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The radiant is about one third of the distance between the North Star and the nose of Ursa Major, the Great Bear. During the prime event time, this point will be fairly low on the northern horizon, meaning that tall trees and close-by houses could block your view. It may be necessary to find a location with a clear horizon in the north.

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Of interest with this shower is that the objects are moving relatively slowly, about 40,000 miles per hour, or about half as fast as many “shooting stars.” While fast by our standards, it means a better chance to spot and follow one as it streaks across the sky.

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A new meteor shower is rare and worth the effort to observe. The peak duration is short, and it isn’t sub-zero outside! There are a number of websites with information and history related to this event, but be sure to convert the Universal Time to Eastern Daylight Time. Subtract four hours.”

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For more information you can visit these websites.

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http://www.space.com/25768-new-meteor-shower-comet-linear.html

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http://science.nasa.gov/science-news/science-at-nasa/2014/06may_newshower/

Download Now – “Observing the Universe: Telescopes and Dark Matter Skepticism

Mario-Mateo-HeadshotThis is the audio recording of the 04/19 meet-up with Dr. Mario Matteo, professor of Astronomy at the University of Michigan.  In this meet-up, Dr. Matteo discusses the importance of instrumentation in cosmology and astronomy, including his own development of several powerful telescopes.  And Dr. Matteo also explains why some of his work challenges current models of dark matter as an explanatory reason of the distribution of mass in nearby galaxies.

Some of the highlights of the conversation:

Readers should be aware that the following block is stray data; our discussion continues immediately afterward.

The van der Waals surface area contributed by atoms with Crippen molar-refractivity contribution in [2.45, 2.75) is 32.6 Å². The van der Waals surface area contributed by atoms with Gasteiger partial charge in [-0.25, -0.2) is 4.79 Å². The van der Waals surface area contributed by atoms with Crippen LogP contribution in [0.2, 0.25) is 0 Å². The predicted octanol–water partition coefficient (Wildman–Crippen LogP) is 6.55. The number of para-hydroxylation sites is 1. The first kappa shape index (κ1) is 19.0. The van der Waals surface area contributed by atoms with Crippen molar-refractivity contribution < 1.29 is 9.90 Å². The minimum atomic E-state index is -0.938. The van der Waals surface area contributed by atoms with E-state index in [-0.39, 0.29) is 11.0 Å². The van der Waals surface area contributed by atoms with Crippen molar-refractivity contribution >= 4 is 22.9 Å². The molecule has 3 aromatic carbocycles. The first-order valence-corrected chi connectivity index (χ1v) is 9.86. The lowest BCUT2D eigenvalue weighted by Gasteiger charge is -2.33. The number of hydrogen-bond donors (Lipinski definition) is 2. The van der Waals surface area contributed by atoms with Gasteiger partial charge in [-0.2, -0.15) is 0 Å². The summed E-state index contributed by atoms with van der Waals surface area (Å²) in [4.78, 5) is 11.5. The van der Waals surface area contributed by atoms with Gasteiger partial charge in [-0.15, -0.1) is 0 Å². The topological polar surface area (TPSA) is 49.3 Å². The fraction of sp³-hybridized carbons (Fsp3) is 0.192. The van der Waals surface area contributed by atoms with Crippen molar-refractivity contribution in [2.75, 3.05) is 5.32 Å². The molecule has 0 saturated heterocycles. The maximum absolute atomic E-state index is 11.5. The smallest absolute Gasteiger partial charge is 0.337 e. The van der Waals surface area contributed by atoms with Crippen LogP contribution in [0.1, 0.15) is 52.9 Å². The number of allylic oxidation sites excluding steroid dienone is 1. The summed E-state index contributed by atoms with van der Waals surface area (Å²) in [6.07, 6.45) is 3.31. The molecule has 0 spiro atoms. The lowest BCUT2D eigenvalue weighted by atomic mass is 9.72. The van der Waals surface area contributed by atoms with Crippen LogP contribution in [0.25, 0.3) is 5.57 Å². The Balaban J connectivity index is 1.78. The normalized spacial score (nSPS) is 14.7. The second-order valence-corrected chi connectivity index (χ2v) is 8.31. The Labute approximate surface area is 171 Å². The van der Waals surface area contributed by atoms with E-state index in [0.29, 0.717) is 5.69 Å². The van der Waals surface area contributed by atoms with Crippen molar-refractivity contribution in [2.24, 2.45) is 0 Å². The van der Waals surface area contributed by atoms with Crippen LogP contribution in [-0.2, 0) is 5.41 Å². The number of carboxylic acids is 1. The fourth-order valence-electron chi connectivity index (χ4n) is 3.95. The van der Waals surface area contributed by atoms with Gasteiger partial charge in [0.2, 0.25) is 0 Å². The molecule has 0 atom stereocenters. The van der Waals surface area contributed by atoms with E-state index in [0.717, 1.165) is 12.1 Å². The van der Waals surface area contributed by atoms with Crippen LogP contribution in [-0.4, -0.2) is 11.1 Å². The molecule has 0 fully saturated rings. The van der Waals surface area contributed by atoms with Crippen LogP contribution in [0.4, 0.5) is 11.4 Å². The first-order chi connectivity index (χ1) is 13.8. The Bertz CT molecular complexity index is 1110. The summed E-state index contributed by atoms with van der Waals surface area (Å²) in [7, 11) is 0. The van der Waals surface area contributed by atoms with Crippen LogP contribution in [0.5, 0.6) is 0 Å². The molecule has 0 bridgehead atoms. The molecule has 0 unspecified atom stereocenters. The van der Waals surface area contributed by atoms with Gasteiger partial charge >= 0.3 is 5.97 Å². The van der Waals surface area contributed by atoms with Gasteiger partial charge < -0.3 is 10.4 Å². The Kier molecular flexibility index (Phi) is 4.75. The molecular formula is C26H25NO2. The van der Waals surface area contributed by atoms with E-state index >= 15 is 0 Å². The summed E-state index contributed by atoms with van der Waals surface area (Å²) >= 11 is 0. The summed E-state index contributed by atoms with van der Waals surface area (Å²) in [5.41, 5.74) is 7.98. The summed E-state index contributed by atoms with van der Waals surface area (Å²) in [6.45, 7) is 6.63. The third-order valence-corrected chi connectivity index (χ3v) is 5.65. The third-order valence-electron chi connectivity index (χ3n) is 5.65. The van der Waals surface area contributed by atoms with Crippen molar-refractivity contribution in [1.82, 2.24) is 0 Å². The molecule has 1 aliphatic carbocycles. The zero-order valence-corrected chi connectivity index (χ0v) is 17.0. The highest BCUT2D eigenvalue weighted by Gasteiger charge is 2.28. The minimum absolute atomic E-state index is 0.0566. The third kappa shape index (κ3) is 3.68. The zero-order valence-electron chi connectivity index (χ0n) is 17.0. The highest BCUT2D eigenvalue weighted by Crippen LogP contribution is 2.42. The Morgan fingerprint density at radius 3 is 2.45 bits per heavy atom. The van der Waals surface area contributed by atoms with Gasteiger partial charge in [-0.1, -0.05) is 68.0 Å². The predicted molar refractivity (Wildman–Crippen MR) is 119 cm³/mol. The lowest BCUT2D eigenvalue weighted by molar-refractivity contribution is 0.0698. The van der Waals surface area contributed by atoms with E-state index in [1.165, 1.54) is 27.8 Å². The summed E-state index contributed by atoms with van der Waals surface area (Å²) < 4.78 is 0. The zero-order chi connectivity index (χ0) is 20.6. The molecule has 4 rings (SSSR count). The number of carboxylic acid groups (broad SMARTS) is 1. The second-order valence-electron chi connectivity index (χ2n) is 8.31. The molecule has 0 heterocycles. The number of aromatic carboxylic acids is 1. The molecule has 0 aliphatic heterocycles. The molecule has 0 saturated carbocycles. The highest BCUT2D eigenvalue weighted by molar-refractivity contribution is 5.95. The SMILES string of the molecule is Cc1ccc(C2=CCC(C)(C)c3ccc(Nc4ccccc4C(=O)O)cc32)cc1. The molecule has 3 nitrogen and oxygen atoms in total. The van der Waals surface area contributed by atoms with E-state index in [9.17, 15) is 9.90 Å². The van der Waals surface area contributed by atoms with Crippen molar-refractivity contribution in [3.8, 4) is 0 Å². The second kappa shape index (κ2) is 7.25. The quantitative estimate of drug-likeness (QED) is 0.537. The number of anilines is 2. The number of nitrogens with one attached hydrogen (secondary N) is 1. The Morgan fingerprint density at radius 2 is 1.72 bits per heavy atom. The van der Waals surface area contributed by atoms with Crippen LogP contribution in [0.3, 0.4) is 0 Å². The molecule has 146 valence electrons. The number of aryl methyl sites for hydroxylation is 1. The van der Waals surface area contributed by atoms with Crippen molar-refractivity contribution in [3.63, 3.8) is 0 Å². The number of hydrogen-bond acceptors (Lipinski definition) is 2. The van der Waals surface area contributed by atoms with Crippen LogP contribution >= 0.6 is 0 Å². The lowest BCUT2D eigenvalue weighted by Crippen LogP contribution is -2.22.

(12:50) What is meant by measuring velocities when using a telescope, (20:00) The skepticism of dark matter as an explanation for the distribution of mass in galaxies, (36:50) The excitement over the Gaia Satellite Mission, (45:00) What is a dwarf galaxy, (49:10) How gravitation lensing is used as data, and (1:08:50) Why Dr. Matteo doesn’t speculate on dark energy.

“Scientists Fair 2014″ (Saturday, May 31st)

A2 S&S Logo - for Blog

On Saturday May 31st, the Ann Arbor Science & Skeptics are hosting the third annual “Scientists Fair,” a science fair where the exhibits are actual scientists.  The event will take place from 1:00pm to 3:00pm. This will be free and open to both Ann Arbor Science & Skeptics members and the public.

Located in the Multi-Purpose room (in the lower level of the main branch), there will be several professors and researchers from the University of Michigan with expertise in general fields of knowledge, available to answer your questions. Some of the topics will include: Astrochemistry, Geology & Earth Science, Exploring Mars, Climate Science, Medical Research, Nuclear Power, and more

You can watch a short video about the Scientists Fair here (video)

The purpose of this event is two-fold:

  1. For our members and the public to not only acquaint people to scientific knowledge, but also to how that knowledge is obtained.
  2. For the scientists and professors to talk about their research with you, and to share with you their excitement and passion.

There is no reservation limit for this meet-up. And we are encouraging you to invite as many of your family and friends who enjoy science. This year the library is sponsoring our event, and we’d really like to get a big turnout.